--
Shelley Mitchel . NYC. Shelley.Mitchell@...>

cheshire@...
 

One thing to keep is that the "old Russian name" was spelled using the Cyrillic and/or Hebrew alphabets.  Spellings in the Roman alphabet are transliterations of the original and there can be a number of different transliterations of the same original name. This is something I've run across in my own family that I've needed to consider in researching the genealogy.

Another issue is that, on arrival to the US, the Russian version of the name sometimes was changed to the German or English versions by the immigration authorities.  Again, I've run across this in my own genealogy.

philgoldsmith@...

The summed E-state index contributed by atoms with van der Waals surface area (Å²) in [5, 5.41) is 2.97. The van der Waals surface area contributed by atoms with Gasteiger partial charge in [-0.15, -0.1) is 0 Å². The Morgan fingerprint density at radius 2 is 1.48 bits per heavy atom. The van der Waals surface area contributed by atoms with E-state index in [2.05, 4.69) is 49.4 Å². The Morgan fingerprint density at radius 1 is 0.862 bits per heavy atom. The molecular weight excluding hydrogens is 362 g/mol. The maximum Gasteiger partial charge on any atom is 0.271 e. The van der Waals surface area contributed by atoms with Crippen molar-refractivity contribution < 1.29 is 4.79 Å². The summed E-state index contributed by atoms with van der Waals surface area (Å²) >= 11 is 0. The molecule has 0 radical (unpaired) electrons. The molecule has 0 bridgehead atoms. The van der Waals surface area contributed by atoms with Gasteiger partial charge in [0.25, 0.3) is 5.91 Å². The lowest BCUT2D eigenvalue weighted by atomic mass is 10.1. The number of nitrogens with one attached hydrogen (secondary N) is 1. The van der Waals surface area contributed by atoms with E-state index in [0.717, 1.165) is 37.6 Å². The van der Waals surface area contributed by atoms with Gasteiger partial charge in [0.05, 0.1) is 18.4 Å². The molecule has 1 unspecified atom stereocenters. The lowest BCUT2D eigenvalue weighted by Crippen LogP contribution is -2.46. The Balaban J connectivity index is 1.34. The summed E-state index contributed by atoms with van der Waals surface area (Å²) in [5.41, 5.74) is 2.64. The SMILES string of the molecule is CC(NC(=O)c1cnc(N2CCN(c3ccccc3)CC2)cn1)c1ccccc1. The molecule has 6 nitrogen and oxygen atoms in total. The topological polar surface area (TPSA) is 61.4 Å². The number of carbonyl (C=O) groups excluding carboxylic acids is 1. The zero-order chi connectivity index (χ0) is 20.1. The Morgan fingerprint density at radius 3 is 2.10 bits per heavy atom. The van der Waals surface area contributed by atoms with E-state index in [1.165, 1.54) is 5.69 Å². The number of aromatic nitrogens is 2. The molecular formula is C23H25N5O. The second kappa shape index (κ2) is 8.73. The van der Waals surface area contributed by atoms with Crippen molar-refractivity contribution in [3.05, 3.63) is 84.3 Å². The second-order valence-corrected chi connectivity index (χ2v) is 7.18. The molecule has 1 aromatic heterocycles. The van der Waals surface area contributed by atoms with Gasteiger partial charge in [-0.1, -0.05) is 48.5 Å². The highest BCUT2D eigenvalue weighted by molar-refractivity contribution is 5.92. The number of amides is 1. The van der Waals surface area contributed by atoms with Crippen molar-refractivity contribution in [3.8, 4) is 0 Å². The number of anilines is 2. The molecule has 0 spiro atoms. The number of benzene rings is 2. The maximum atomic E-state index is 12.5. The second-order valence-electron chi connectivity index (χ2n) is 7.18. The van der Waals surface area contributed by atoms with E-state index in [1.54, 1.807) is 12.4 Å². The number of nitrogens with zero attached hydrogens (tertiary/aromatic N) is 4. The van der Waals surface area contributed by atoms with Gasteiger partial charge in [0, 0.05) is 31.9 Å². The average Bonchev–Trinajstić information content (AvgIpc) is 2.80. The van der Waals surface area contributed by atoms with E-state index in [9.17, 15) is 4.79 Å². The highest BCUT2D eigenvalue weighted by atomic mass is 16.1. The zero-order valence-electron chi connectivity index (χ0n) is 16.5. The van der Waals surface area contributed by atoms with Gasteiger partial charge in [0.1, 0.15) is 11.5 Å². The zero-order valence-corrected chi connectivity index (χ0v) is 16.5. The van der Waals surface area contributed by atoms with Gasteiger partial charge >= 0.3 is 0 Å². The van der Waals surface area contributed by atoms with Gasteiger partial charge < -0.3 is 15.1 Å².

My "standard" is to use the birth name (albeit transliterated from another alphabet) as the "preferred" name and the Americanized version as an AKA. Using Family Tree Maker, I always show/print both the Preferred Name and the AKA. BTW, to dispel a common misconception: Beginning with the Immigration Act of 1893, no names were ever changed by American immigration authorities at Ellis Island or elsewhere. In fact, the immigrants left the arrival station with no official paperwork at all. The only document (except for medical purposes) was the Passenger Manifest which was , which was prepared by the steamship line at the port of embarkation and delivered to US immigration officials upon arrival. To be sure, lots of immigrants changed their names, but only on their own.